Right now, Odisha is celebrating its biggest festival, Raja festival or Mithuna Sankranti which is a three-day-long festival celebrated with great pomp and show exclusively in Odisha.
This festival has two main significances:
- The first significance is to honour those girls who will become mothers in the future. It also acknowledges the pain they bear during the monthly menstruation cycle. It is dedicated to real feminism.
- The second significance of this festival is the relationship between Mother Earth and her Farmer son. When the mother earth meets the sky through rains, then the time of growing crops comes from the earth. With that great union, new hope and new enthusiasm arise in the life of every farmer.
Raja festival falls in mid-June, the first day is called Pahili Raja, second day is MithunaSankranti, third day is Bhudaaha or Basi Raja. The final and the fourth day is called Vasumatisnana. The day before first day is called Sajabaja or preparatory day during which the house and kitchen including grinding stones are cleaned; spices are ground for three days. During these three days women and girls take rest from work and wear new Saree, apply Alata, Kumkum, Mehendi and ornaments to beautify themselves.
It is believed that the mother Goddess Earth or the divine wife of Lord Vishnu undergoes menstruation during the first three days. The fourth day is called VasumatiSnana, or ceremonial bath of Bhudevi. The term Raja came from the Sanskrit word ‘Rajas’ which means menstruation and when a woman menstruates, she is called ‘Rajaswala’ or a menstruating woman, and in medieval times the festival became more popular as an agricultural holiday marking the worship of Bhudevi, who is the wife of Lord Jagannath.
According to popular belief as women menstruate, which is a sign of fertility, so also Mother Earth menstruates. So, all three days of the festival are considered to be the menstruating period of Mother Earth. During the festival all agricultural operations remain suspended. As a mark of respect towards the Earth during her menstruation days, all agricultural works comes to a standstill during these days.Significantly, it is a festival of the unmarried girls, the potential mothers.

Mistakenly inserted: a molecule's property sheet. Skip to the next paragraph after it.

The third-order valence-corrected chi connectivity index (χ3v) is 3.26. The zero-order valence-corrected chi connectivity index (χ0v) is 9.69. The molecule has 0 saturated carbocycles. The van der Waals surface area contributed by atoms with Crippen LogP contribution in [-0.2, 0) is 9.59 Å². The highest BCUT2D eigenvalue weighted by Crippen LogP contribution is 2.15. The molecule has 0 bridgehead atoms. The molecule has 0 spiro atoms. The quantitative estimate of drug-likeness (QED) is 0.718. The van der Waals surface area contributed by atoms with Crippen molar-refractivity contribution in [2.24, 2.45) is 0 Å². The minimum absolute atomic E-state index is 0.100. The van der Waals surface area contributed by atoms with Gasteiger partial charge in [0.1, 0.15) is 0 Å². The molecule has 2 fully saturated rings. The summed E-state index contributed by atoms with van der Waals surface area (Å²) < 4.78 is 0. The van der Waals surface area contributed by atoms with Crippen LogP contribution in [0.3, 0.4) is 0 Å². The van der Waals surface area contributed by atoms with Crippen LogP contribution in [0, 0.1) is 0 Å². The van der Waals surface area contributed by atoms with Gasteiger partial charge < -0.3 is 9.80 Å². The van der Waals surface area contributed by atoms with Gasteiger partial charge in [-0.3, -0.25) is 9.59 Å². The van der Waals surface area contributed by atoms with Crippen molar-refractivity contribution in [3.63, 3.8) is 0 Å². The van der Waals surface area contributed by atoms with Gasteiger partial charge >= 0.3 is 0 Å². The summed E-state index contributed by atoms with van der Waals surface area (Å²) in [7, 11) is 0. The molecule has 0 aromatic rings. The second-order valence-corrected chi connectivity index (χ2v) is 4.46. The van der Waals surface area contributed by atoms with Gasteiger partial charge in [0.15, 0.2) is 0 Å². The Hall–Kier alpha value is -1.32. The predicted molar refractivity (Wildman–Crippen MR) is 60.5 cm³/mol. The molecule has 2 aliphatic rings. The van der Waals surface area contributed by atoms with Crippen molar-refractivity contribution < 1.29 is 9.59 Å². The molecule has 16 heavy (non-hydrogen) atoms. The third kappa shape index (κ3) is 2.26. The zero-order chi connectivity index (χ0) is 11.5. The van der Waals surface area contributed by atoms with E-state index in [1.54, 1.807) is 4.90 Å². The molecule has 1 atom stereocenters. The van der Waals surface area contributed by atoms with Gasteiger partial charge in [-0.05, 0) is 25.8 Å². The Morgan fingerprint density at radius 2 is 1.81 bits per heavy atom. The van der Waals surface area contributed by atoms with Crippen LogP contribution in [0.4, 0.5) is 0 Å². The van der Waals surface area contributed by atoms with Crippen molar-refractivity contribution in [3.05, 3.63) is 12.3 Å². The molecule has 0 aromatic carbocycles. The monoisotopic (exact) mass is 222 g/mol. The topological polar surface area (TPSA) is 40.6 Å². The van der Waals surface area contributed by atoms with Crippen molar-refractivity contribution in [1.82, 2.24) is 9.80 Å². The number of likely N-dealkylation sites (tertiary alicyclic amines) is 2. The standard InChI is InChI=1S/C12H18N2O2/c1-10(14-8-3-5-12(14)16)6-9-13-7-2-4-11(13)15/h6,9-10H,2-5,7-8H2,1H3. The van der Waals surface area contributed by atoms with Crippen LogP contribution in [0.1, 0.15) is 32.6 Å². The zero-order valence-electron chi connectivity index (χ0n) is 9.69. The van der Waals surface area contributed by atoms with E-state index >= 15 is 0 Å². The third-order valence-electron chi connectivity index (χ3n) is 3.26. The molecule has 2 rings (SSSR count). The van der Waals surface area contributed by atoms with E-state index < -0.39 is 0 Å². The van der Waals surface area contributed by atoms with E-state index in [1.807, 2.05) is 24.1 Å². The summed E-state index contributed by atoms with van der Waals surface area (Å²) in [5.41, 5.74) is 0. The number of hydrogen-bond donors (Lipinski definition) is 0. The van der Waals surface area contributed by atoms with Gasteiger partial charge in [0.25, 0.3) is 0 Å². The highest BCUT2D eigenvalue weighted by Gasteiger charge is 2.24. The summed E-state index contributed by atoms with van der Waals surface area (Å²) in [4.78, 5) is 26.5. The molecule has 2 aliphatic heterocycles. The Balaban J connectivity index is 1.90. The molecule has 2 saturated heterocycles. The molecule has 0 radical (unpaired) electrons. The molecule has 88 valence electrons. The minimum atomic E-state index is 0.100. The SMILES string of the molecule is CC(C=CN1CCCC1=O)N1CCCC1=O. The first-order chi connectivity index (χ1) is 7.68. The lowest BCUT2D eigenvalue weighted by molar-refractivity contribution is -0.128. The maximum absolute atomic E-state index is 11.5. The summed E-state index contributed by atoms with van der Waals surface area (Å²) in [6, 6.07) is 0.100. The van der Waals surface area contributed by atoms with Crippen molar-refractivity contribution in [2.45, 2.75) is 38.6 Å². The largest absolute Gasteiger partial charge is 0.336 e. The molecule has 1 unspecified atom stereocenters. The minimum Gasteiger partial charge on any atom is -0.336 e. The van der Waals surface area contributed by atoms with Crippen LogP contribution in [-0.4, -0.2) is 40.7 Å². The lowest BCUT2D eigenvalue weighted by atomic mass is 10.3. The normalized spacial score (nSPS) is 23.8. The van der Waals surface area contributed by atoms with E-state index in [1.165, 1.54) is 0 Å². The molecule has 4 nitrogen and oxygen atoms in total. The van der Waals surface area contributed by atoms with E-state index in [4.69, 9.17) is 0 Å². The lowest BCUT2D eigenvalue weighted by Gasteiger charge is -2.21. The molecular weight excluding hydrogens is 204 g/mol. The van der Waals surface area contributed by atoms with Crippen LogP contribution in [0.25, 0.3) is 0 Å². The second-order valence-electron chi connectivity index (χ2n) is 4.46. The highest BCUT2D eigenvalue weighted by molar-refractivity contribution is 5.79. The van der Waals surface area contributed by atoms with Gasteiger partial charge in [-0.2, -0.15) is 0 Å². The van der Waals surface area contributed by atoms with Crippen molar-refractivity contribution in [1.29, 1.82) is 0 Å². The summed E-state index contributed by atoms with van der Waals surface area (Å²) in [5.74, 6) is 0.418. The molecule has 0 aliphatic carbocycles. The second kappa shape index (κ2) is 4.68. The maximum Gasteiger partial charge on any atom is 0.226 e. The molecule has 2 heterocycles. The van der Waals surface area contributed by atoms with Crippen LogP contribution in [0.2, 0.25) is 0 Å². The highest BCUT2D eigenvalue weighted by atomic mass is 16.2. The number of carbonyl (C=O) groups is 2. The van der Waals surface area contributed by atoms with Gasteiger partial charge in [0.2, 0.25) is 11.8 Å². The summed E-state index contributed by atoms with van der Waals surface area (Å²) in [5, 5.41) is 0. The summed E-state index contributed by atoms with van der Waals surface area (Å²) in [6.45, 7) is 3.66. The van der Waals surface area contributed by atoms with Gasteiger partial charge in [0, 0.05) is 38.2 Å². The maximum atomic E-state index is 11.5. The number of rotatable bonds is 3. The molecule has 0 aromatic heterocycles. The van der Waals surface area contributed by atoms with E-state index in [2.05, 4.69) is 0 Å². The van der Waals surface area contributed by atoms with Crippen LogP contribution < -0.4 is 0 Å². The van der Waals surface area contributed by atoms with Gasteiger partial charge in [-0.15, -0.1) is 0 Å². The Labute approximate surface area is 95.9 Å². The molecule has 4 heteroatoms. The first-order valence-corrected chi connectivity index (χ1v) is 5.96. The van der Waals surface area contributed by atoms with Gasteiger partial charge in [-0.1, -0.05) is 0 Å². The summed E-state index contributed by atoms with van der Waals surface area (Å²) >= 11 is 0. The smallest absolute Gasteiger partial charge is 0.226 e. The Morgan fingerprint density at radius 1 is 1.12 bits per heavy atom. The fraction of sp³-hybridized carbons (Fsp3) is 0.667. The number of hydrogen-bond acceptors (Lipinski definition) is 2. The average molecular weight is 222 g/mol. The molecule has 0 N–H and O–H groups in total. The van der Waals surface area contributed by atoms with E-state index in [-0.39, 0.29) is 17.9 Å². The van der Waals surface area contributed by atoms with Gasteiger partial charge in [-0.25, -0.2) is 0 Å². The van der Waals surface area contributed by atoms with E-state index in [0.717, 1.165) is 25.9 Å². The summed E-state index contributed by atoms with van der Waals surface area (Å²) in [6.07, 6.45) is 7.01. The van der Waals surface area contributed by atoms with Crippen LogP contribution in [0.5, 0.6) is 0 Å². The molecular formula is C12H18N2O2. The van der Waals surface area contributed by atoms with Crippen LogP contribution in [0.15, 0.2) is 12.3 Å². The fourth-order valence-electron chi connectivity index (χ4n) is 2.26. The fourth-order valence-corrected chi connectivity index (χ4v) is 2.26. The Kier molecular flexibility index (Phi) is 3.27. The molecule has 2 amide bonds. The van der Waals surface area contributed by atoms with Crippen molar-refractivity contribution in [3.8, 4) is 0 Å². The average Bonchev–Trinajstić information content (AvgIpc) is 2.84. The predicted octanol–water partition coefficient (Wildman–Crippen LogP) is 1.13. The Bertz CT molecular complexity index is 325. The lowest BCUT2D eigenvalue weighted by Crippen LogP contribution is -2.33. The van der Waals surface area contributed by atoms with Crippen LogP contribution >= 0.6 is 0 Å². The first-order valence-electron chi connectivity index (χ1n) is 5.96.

People pass these three days in joyous festivity. During all the three consecutive days they are seen in the best of dresses and decorations, eating the traditional cake Podapitha and the very famous paan at the houses of friends and relatives,spending long happy and cheerful hours. The most vivid and enjoyable memories one has of the Raja gaiety is the swings on big banyan trees and the lyrical folk-songs that one listens from the nubile beauties enjoying the atmosphere.
The swings are of different varieties, such as ‘Ram Doli’, ‘CharkiDoli’, ‘PataDoli’,’DandiDoli’ etc. Songs specially meant for the festival speak of love, affection,respect, social behaviour and everything of social order that comes to the mind.
While girls spread beauty, grace and music all around, moving up and down on the swings during the festival, young men give themselves up to strenuous gamesand delicious food, on the eve of the onset of the monsoons. As all agricultural activities remain suspended as rest is offered to Mother Earth and a joyous atmosphere pervades, the young men of the village keep themselves busy in various types of country games, the most favourite being ‘Kabadi’. Competitions are also held between different groups of villages. All nights ‘Jatra’ performances or ‘Gotipua’ dances are arranged in prosperous villages where they can afford the professional groups. Enthusiastic amateurs also arrange plays and other kinds of entertainment.
Happiness prevails in every household. It is a festival of brotherhood and social republic. It is also celebrated to commemorate the existence of menstruation in a woman’s life and to develop togetherness.
(The views expressed are the writer’s own)
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